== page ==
We're then shown a room full of men sitting down listening to a recording of this conversation, as well as another between Reese and his ex when she comes to visit him, the reason for this being that they want to see if Dr. Fredrick would be interested in taking on Reese to use in is experiments, which he is, as it's noted that he's articulate and complex, but also shows signs of being a Sociopath and a Schizophrenic. Fredrick is played by Joss Ackerland, who some of you might remember as the dude with diplomatic immunity that Danny Glover shoots in the head at the end of "Lethal Weapon 2," although I very unfortunately recognised him instantly as Hans, Emilio Estevez's mentor from, "The Mighty Ducks." Now, he's a good actor, and I'm sure he gives a very good performance in this film, but I can't say I really noticed, because I found myself distracted everytime he was on-screen by his hair. It's... absurd. There's no other way of describing it. Not so much the cut, but it's colour. Or as I should more accurately put it, colours, because most of it is typical old-man greyish-white, with the exception of the fringe, which is, I kid you not, bright orange. It has to be a wig. It just has to be.

So Reese, broken arm and all, finds hmself shipped to this huge mansion, where he finds he is one of only two other patients- Tommy, who lies in his bed groaning and covered in bandages until he finally kicks the bucket on the operating table, and Miles, a Sargent from The South who makes Reese look like a totally rational human being. He's played by Ronny Cox, who in many ways steals the show, because without getting too far ahead of myself, during the course of the film, Miles will say, do, and admit to having done some truly terrible things, and it's a testament to the actor playing him that he remains at the very least engaging throughout.

Reese soon begins to smell a rat when Miles automatically assumes that he's dying, because the people they bring here usually are, himself included, and all Reese has is a broken arm. His alarm is raised even further when he discovers that Tommy has a massive hole in his intestines, and for some reason has bandages covering his head. "This place is alot of laughs," Miles says, "and there's only one way out." Sounds like he's describing the plot to "Patch Adams" to me, but never mind. Reese then enters what seems to be his default mode, which is to attempt to annoy anyone and everyone, switching the TV on and off for no good reason. This is the beginning of the love/hate relationship between Miles and Reese, and it's quite fascinating to watch, due in part because they're alot of long scenes together to flesh it out, and also because both men seem to know their characters inside-out and never feel like they hit a false note. Every moodswing feels perfectly judge, as does the other person's reaction to it, as does the other person's reaction to their reaction.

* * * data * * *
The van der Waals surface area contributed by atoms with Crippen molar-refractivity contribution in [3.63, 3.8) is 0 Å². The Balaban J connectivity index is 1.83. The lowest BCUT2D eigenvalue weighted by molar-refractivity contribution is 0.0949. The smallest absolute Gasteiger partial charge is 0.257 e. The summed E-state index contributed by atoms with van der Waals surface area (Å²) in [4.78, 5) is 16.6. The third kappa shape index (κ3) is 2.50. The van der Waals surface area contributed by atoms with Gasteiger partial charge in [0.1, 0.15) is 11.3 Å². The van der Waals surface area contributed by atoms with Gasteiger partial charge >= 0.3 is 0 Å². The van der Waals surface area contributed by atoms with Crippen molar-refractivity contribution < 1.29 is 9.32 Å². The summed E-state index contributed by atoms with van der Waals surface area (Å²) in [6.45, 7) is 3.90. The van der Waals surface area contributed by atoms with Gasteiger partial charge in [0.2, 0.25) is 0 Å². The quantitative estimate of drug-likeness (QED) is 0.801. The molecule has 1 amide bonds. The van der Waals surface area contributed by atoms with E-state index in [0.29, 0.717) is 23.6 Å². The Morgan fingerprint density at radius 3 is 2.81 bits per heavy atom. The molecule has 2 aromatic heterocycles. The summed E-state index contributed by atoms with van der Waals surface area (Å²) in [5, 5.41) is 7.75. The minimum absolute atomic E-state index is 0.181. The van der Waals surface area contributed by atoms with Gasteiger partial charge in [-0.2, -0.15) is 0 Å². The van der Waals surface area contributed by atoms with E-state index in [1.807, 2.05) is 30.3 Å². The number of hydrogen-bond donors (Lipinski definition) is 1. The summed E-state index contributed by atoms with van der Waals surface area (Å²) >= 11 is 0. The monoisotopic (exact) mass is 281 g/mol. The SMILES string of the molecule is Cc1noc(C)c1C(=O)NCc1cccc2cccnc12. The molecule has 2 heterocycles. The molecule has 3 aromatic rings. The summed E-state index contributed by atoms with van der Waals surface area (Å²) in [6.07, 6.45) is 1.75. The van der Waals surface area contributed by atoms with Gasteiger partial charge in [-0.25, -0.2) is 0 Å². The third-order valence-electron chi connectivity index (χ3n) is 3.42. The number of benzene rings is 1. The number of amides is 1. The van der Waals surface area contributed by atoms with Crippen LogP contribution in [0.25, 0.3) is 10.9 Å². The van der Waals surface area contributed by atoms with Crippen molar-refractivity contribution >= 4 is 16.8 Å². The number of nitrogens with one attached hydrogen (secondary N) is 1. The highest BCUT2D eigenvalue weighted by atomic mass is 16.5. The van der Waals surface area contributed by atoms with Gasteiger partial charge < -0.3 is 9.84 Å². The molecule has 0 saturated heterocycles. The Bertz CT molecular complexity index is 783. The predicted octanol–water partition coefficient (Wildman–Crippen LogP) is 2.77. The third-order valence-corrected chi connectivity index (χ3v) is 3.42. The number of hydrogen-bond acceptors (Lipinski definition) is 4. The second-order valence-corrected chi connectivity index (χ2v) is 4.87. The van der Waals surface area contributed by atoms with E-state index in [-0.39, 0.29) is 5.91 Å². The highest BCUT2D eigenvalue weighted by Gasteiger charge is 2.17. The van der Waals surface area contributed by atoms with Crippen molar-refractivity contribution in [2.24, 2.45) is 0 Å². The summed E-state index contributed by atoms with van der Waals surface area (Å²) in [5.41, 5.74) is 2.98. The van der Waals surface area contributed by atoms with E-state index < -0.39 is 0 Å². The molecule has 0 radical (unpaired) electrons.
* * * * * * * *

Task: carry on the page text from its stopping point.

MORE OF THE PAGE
Reese attempts to get some information from Fredrick about why he's there, only for the doctor to abruptly leave the room and Reese to claim that he doesn't have a good feeling about him, which upsets Miles as he clearly thinks he's great. Actually, the film's handling of Fredrick is really admirable, as it doesn't stoop to portraying him as an evil mad scientist. His methods and procedures are questionable, but he's still a decent man who who refuses to abuse his power, only performing his experiments on his patients when they give their full consent. How much stock he should be putting into the consent of people who clearly don't have a full grasp on their faculties is never addressed, and the film still feels the need to present us with a remorseless bad guy in the shape of The Major (Ralph Meeker), but it tries harder at complexity than alot of films today do, so I think it should still be applauded. Anyway, following the Fredrick leaving, there's another strange cut as we go from Miles laughing hysterically (and with little reason) at Reese for saying that he studied English at college, to Miles lying in bed reading a book using his overhead lamp. My old Media Studies teacher would have done his nut at a cut like that. Curiosity gets the better of Reese and he decides to explore his surroundings, until he finds a room full of monkeys in cages, all of whom have seemingly had things implanted into their heads. I could go on about how terrible the security at this place seems to be, especially since it seems like they have alot of things worth hiding, but I won't be too harsh because I like this scene, as the footage of the monkeys jumping around, some of them even trying to remove the things that've been put on their heads, as this beautful-yet-sinister music plays in the background, growing gradually louder until it's almost overwhelming, is a very effective and creepy combination.